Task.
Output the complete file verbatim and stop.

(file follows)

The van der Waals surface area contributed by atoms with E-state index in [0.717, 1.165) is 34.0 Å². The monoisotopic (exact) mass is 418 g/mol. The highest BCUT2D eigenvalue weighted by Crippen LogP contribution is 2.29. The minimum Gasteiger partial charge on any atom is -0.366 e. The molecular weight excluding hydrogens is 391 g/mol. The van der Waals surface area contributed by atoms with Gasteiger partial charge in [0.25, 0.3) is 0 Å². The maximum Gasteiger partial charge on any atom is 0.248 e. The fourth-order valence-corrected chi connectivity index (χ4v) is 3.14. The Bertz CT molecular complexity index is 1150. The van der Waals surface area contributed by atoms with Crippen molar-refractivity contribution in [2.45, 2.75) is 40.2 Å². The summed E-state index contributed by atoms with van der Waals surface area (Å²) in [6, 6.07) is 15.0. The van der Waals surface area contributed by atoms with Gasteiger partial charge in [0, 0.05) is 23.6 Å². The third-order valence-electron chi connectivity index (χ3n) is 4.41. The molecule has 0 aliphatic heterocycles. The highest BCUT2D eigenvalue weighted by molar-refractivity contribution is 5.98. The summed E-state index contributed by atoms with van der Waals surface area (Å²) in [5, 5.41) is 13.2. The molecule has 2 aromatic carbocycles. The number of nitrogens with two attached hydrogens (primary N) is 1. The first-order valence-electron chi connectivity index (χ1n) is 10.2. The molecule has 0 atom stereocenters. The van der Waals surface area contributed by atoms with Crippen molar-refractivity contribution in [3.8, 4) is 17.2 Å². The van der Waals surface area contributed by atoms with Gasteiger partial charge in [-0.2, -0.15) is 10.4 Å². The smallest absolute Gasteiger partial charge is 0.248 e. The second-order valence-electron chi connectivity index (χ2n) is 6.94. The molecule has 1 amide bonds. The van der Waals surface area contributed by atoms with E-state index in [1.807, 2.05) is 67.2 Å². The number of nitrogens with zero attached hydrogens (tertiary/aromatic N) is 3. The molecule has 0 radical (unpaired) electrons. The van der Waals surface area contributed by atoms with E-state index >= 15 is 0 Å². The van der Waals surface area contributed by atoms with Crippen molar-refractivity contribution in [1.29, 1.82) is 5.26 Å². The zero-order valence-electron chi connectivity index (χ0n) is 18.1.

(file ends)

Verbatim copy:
The van der Waals surface area contributed by atoms with E-state index in [0.717, 1.165) is 34.0 Å². The monoisotopic (exact) mass is 418 g/mol. The highest BCUT2D eigenvalue weighted by Crippen LogP contribution is 2.29. The minimum Gasteiger partial charge on any atom is -0.366 e. The molecular weight excluding hydrogens is 391 g/mol. The van der Waals surface area contributed by atoms with Gasteiger partial charge in [0.25, 0.3) is 0 Å². The maximum Gasteiger partial charge on any atom is 0.248 e. The fourth-order valence-corrected chi connectivity index (χ4v) is 3.14. The Bertz CT molecular complexity index is 1150. The van der Waals surface area contributed by atoms with Crippen molar-refractivity contribution in [2.45, 2.75) is 40.2 Å². The summed E-state index contributed by atoms with van der Waals surface area (Å²) in [6, 6.07) is 15.0. The van der Waals surface area contributed by atoms with Gasteiger partial charge in [0, 0.05) is 23.6 Å². The third-order valence-electron chi connectivity index (χ3n) is 4.41. The molecule has 0 aliphatic heterocycles. The highest BCUT2D eigenvalue weighted by molar-refractivity contribution is 5.98. The summed E-state index contributed by atoms with van der Waals surface area (Å²) in [5, 5.41) is 13.2. The molecule has 2 aromatic carbocycles. The number of nitrogens with two attached hydrogens (primary N) is 1. The first-order valence-electron chi connectivity index (χ1n) is 10.2. The molecule has 0 atom stereocenters. The van der Waals surface area contributed by atoms with Crippen molar-refractivity contribution in [3.8, 4) is 17.2 Å². The van der Waals surface area contributed by atoms with Gasteiger partial charge in [-0.2, -0.15) is 10.4 Å². The smallest absolute Gasteiger partial charge is 0.248 e. The second-order valence-electron chi connectivity index (χ2n) is 6.94. The molecule has 1 amide bonds. The van der Waals surface area contributed by atoms with E-state index in [1.807, 2.05) is 67.2 Å². The number of nitrogens with zero attached hydrogens (tertiary/aromatic N) is 3. The molecule has 0 radical (unpaired) electrons. The van der Waals surface area contributed by atoms with E-state index >= 15 is 0 Å². The van der Waals surface area contributed by atoms with Crippen molar-refractivity contribution in [1.29, 1.82) is 5.26 Å². The zero-order valence-electron chi connectivity index (χ0n) is 18.1.